Til now that is!!! I live in New Zealand for those who don't know. I did not go to the UK Moodlemoot 09' (7th - 8th April) and the small logistic that NZ is +1200 GMT does not help when you want to keep up with what is going on at the UK Moodlemoot. However that is where technology plays a massive role and without too much trouble and a great website (MoodleMoot.org) I have learnt some new new Moodle tips and tricks which I thought I'd share here!
First up GLOSSARIES!! Within a Moodle course you have a primary glossary which collects together ALL glossary entries. So to create an individual topic specific glossary you need to set up as a secondary glossary. Also students can only make entries to a secondary glossary (V1.8).
Put more simply when you create a glossary, use the secondary option and you won't have any problems.
Ideas then on how to use the Moodle glossary: think outside the square... it can be more than a traditional glossary:
Book reviews - using the authors name students put that in the concept box and then write their book review in the large space. Remember if students use firefox for their web browser they get an html format toolbar so they can format their text - ie. Change colour of text, make it bold, italic, centred etc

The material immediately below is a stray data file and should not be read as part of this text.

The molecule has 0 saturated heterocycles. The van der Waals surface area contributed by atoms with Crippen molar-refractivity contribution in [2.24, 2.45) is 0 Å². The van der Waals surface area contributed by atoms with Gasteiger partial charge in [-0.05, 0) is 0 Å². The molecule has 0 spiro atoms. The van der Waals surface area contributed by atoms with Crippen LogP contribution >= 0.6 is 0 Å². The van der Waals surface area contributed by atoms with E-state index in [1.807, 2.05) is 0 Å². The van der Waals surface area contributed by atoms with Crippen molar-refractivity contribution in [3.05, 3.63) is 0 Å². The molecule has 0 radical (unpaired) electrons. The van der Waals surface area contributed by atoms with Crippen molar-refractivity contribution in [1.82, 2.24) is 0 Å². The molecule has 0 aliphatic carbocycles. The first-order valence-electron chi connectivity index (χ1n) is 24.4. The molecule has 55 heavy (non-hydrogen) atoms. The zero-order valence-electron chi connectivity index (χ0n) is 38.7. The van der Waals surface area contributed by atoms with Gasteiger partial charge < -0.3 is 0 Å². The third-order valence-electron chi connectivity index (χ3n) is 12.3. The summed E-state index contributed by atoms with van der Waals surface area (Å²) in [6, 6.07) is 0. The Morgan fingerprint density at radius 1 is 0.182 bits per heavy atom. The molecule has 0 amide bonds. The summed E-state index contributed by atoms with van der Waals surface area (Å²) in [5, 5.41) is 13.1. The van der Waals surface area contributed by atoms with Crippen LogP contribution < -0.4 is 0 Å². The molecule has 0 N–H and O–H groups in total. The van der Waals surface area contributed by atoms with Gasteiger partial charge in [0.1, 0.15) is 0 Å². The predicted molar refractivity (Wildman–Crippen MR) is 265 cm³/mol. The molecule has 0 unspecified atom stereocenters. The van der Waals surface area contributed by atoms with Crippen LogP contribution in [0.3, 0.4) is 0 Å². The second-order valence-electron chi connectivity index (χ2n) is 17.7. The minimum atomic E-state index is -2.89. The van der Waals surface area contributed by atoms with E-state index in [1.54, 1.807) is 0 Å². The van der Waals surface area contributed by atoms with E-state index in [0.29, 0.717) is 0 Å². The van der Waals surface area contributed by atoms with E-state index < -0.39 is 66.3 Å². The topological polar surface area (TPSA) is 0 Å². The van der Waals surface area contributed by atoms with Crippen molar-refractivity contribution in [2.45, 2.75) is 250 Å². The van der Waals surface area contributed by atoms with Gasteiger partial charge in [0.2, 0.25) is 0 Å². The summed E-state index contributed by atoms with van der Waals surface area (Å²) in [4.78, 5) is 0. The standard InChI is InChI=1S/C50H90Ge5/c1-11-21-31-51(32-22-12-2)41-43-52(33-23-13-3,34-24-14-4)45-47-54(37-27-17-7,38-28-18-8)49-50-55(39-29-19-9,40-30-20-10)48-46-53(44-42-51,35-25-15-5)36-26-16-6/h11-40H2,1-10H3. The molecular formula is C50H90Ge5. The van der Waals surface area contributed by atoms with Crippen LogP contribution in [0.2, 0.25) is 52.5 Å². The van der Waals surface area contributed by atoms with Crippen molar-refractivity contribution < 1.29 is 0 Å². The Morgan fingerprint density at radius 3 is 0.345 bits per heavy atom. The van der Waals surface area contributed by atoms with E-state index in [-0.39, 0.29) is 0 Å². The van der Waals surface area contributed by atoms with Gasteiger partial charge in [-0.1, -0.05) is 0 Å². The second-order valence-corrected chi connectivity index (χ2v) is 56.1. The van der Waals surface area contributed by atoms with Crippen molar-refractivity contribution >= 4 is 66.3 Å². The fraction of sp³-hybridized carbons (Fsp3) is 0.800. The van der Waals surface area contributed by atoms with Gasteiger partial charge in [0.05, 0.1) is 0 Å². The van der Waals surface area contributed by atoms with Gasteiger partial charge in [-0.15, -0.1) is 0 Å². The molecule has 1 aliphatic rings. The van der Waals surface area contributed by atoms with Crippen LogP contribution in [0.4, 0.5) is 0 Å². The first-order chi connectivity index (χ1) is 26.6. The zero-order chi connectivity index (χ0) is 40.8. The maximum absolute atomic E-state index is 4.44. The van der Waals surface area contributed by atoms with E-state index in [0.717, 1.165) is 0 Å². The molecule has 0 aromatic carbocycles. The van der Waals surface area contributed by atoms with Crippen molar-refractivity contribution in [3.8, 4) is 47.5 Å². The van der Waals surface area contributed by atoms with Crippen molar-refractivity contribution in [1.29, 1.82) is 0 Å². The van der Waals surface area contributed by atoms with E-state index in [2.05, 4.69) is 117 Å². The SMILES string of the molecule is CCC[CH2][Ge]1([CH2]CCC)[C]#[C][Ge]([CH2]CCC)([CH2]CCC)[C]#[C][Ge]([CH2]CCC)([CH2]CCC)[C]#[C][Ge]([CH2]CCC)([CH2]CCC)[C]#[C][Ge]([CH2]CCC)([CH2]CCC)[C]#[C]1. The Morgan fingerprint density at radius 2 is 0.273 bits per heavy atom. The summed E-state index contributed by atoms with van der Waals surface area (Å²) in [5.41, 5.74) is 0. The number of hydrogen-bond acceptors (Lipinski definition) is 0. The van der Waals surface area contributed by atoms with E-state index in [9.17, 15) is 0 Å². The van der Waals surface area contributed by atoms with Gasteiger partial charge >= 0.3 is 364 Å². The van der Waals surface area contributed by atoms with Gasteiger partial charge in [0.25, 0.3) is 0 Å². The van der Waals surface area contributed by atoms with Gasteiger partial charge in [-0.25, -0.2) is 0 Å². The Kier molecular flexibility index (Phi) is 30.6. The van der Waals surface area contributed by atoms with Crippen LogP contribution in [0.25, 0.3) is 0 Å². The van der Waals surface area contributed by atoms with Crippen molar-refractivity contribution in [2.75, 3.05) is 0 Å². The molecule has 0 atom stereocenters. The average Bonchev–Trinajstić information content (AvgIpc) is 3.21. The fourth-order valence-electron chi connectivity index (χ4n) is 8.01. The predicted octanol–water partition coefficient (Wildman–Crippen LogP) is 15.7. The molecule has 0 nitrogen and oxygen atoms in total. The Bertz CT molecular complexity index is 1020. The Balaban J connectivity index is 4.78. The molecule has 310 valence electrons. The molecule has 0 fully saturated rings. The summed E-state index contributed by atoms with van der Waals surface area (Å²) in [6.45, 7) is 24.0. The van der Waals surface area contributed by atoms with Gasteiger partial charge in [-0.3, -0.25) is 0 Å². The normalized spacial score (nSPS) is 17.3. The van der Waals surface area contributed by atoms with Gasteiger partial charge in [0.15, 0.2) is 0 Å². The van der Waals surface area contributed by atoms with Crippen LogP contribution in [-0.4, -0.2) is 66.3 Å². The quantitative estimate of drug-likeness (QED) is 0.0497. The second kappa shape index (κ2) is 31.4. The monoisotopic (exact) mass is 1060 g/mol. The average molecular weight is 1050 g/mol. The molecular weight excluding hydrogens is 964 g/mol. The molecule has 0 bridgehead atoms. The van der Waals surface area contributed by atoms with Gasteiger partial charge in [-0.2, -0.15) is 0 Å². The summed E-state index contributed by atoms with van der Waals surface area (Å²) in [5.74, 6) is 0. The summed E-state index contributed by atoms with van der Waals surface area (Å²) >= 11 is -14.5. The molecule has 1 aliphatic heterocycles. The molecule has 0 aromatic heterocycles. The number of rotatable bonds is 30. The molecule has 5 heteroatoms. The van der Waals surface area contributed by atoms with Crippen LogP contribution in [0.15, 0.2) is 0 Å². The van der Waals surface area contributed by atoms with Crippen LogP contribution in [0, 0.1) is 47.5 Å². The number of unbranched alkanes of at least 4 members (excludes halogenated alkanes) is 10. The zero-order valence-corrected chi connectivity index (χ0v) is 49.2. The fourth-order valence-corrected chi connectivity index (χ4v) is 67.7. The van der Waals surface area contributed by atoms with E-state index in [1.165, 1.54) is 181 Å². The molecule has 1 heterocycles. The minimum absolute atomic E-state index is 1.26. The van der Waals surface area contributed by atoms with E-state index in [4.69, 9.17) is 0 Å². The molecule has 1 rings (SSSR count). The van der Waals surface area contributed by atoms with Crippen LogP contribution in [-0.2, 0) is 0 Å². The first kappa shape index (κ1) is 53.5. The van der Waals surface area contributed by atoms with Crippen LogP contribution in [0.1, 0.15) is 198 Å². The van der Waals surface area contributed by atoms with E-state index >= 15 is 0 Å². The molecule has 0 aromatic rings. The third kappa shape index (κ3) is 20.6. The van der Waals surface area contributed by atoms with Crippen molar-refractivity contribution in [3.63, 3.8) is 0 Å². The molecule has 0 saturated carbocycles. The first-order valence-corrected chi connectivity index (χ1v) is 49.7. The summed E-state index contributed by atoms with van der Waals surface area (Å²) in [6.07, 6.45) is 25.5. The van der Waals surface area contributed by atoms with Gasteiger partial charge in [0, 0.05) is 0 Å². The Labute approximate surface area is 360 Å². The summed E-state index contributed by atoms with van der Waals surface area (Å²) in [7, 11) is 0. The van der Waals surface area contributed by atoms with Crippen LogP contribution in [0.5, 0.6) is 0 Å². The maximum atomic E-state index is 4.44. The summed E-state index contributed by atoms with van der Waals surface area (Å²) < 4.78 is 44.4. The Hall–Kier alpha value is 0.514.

Homework diary - each week you create an "entry" in the glossary and outline the homework task. To be extra nifty - create a Random Glossary Block and connect your homework diary glossary to this block. Set the Random Glossary Block to display the latest entry and that way it will automatically change when you create a new entry.
Home economics/Food technology - need I say more. All those scrumptious recipes. Yep... post them to a glossary and then 24/7/365 students can access their favourite class creations. It is possible to link images/photos to glossary entries, so when a student/class has created their favourite dish, take a photo and display it along with the recipe.
Introducing... most fitting at the start of the academic year no doubt... each person (staff and/students) write a short brief introduction about themselves. This one could also be displayed in a Random Glossary Entry (RGE) block. It is possible to have multiple RGE blocks.
Dictionary/Encyclopedia - CREATED by STUDENTS. At some stage when students have a grasp of the content in the unit they can brainstorm common terms in the unit. (or the teacher can make a list). Then each student is assigned one of the terms to then add to the glossary. Remeber to tweak the settings so editing is/isn't allowed depending on your circumstances.
A novel idea - Each student gets a character from a novel/shortstory to write a "character thingy" for. Again, depending on the class and how you want to operate the task you can allow other students to edit the original glossary entry. You could effectively allow editing and then the task would become more wiki like and in fact a wiki could be more suitable.